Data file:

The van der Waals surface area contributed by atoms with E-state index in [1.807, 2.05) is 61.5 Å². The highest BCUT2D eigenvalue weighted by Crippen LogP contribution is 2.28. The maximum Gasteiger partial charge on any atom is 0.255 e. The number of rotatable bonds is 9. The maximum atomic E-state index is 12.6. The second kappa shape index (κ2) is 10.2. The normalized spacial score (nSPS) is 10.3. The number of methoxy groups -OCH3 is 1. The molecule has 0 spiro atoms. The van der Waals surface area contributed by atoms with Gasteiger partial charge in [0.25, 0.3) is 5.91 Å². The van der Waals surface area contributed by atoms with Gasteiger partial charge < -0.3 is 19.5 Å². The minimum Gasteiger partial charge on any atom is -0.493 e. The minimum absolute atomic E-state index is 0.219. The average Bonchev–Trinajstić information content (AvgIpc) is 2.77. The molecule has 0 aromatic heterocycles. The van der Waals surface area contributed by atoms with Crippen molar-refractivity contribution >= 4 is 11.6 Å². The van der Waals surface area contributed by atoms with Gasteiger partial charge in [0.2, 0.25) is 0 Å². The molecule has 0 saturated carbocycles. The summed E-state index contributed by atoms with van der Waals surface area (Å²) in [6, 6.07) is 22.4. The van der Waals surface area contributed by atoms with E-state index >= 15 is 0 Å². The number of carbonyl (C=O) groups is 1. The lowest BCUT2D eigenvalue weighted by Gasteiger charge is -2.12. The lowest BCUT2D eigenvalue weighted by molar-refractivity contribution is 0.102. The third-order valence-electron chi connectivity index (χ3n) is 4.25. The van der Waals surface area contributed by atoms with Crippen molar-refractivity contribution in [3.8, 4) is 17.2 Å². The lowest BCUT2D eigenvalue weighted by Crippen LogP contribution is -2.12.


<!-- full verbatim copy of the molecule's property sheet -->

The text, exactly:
The van der Waals surface area contributed by atoms with E-state index in [1.807, 2.05) is 61.5 Å². The highest BCUT2D eigenvalue weighted by Crippen LogP contribution is 2.28. The maximum Gasteiger partial charge on any atom is 0.255 e. The number of rotatable bonds is 9. The maximum atomic E-state index is 12.6. The second kappa shape index (κ2) is 10.2. The normalized spacial score (nSPS) is 10.3. The number of methoxy groups -OCH3 is 1. The molecule has 0 spiro atoms. The van der Waals surface area contributed by atoms with Gasteiger partial charge in [0.25, 0.3) is 5.91 Å². The van der Waals surface area contributed by atoms with Gasteiger partial charge < -0.3 is 19.5 Å². The minimum Gasteiger partial charge on any atom is -0.493 e. The minimum absolute atomic E-state index is 0.219. The average Bonchev–Trinajstić information content (AvgIpc) is 2.77. The molecule has 0 aromatic heterocycles. The van der Waals surface area contributed by atoms with Crippen molar-refractivity contribution >= 4 is 11.6 Å². The van der Waals surface area contributed by atoms with Gasteiger partial charge in [0.2, 0.25) is 0 Å². The molecule has 0 saturated carbocycles. The summed E-state index contributed by atoms with van der Waals surface area (Å²) in [6, 6.07) is 22.4. The van der Waals surface area contributed by atoms with E-state index >= 15 is 0 Å². The number of carbonyl (C=O) groups is 1. The lowest BCUT2D eigenvalue weighted by Gasteiger charge is -2.12. The lowest BCUT2D eigenvalue weighted by molar-refractivity contribution is 0.102. The third-order valence-electron chi connectivity index (χ3n) is 4.25. The van der Waals surface area contributed by atoms with Crippen molar-refractivity contribution in [3.8, 4) is 17.2 Å². The lowest BCUT2D eigenvalue weighted by Crippen LogP contribution is -2.12.